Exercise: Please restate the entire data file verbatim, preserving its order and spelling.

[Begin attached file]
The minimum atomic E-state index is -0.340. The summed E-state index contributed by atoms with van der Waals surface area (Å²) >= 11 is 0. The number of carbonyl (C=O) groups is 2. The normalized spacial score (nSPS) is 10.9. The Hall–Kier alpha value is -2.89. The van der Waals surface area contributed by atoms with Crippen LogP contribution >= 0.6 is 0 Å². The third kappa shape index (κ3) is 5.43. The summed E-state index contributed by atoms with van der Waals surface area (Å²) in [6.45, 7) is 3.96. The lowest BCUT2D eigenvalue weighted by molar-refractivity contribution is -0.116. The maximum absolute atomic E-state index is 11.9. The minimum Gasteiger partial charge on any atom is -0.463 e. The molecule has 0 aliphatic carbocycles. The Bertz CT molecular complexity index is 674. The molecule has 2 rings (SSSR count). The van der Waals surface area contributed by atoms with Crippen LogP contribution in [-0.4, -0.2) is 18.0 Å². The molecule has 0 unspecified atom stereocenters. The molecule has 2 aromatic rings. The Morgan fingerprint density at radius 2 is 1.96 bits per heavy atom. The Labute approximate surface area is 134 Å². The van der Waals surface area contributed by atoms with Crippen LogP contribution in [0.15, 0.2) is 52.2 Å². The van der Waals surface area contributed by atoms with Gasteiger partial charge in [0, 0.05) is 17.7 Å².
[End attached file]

The minimum atomic E-state index is -0.340. The summed E-state index contributed by atoms with van der Waals surface area (Å²) >= 11 is 0. The number of carbonyl (C=O) groups is 2. The normalized spacial score (nSPS) is 10.9. The Hall–Kier alpha value is -2.89. The van der Waals surface area contributed by atoms with Crippen LogP contribution >= 0.6 is 0 Å². The third kappa shape index (κ3) is 5.43. The summed E-state index contributed by atoms with van der Waals surface area (Å²) in [6.45, 7) is 3.96. The lowest BCUT2D eigenvalue weighted by molar-refractivity contribution is -0.116. The maximum absolute atomic E-state index is 11.9. The minimum Gasteiger partial charge on any atom is -0.463 e. The molecule has 0 aliphatic carbocycles. The Bertz CT molecular complexity index is 674. The molecule has 2 rings (SSSR count). The van der Waals surface area contributed by atoms with Crippen LogP contribution in [-0.4, -0.2) is 18.0 Å². The molecule has 0 unspecified atom stereocenters. The molecule has 2 aromatic rings. The Morgan fingerprint density at radius 2 is 1.96 bits per heavy atom. The Labute approximate surface area is 134 Å². The van der Waals surface area contributed by atoms with Crippen LogP contribution in [0.15, 0.2) is 52.2 Å². The van der Waals surface area contributed by atoms with Gasteiger partial charge in [0, 0.05) is 17.7 Å².